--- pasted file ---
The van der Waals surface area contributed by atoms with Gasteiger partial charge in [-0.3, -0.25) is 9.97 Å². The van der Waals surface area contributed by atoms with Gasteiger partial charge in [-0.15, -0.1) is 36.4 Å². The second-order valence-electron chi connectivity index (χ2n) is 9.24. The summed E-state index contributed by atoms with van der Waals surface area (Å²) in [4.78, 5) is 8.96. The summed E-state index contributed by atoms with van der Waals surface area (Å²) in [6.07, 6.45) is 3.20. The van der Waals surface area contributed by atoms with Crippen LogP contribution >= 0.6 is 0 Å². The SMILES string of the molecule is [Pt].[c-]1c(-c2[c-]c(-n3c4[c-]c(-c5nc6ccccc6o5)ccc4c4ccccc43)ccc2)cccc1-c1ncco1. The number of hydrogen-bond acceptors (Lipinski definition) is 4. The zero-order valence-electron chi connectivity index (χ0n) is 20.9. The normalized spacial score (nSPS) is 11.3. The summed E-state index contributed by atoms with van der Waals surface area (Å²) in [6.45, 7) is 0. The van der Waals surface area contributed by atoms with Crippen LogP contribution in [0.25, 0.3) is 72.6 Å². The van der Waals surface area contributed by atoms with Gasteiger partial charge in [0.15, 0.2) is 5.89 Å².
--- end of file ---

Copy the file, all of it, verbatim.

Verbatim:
The van der Waals surface area contributed by atoms with Gasteiger partial charge in [-0.3, -0.25) is 9.97 Å². The van der Waals surface area contributed by atoms with Gasteiger partial charge in [-0.15, -0.1) is 36.4 Å². The second-order valence-electron chi connectivity index (χ2n) is 9.24. The summed E-state index contributed by atoms with van der Waals surface area (Å²) in [4.78, 5) is 8.96. The summed E-state index contributed by atoms with van der Waals surface area (Å²) in [6.07, 6.45) is 3.20. The van der Waals surface area contributed by atoms with Crippen LogP contribution >= 0.6 is 0 Å². The SMILES string of the molecule is [Pt].[c-]1c(-c2[c-]c(-n3c4[c-]c(-c5nc6ccccc6o5)ccc4c4ccccc43)ccc2)cccc1-c1ncco1. The number of hydrogen-bond acceptors (Lipinski definition) is 4. The zero-order valence-electron chi connectivity index (χ0n) is 20.9. The normalized spacial score (nSPS) is 11.3. The summed E-state index contributed by atoms with van der Waals surface area (Å²) in [6.45, 7) is 0. The van der Waals surface area contributed by atoms with Crippen LogP contribution in [0.25, 0.3) is 72.6 Å². The van der Waals surface area contributed by atoms with Gasteiger partial charge in [0.15, 0.2) is 5.89 Å².